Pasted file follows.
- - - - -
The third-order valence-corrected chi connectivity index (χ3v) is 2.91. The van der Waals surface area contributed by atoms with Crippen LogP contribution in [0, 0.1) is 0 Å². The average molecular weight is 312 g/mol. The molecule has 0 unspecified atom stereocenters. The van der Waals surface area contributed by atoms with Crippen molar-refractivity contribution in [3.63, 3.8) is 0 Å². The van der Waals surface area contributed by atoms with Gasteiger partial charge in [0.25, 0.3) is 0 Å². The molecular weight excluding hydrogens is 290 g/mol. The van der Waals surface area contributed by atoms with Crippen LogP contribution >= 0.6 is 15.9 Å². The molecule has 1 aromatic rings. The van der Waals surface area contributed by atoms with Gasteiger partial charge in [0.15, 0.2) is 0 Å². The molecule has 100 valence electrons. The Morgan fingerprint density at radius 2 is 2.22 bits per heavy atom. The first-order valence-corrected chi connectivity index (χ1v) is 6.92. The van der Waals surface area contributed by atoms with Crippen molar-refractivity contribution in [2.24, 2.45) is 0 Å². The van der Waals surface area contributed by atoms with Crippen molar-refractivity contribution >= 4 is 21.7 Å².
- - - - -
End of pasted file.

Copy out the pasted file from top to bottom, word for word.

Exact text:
The third-order valence-corrected chi connectivity index (χ3v) is 2.91. The van der Waals surface area contributed by atoms with Crippen LogP contribution in [0, 0.1) is 0 Å². The average molecular weight is 312 g/mol. The molecule has 0 unspecified atom stereocenters. The van der Waals surface area contributed by atoms with Crippen molar-refractivity contribution in [3.63, 3.8) is 0 Å². The van der Waals surface area contributed by atoms with Gasteiger partial charge in [0.25, 0.3) is 0 Å². The molecular weight excluding hydrogens is 290 g/mol. The van der Waals surface area contributed by atoms with Crippen LogP contribution >= 0.6 is 15.9 Å². The molecule has 1 aromatic rings. The van der Waals surface area contributed by atoms with Gasteiger partial charge in [0.15, 0.2) is 0 Å². The molecule has 100 valence electrons. The Morgan fingerprint density at radius 2 is 2.22 bits per heavy atom. The first-order valence-corrected chi connectivity index (χ1v) is 6.92. The van der Waals surface area contributed by atoms with Crippen molar-refractivity contribution in [2.24, 2.45) is 0 Å². The van der Waals surface area contributed by atoms with Crippen molar-refractivity contribution >= 4 is 21.7 Å².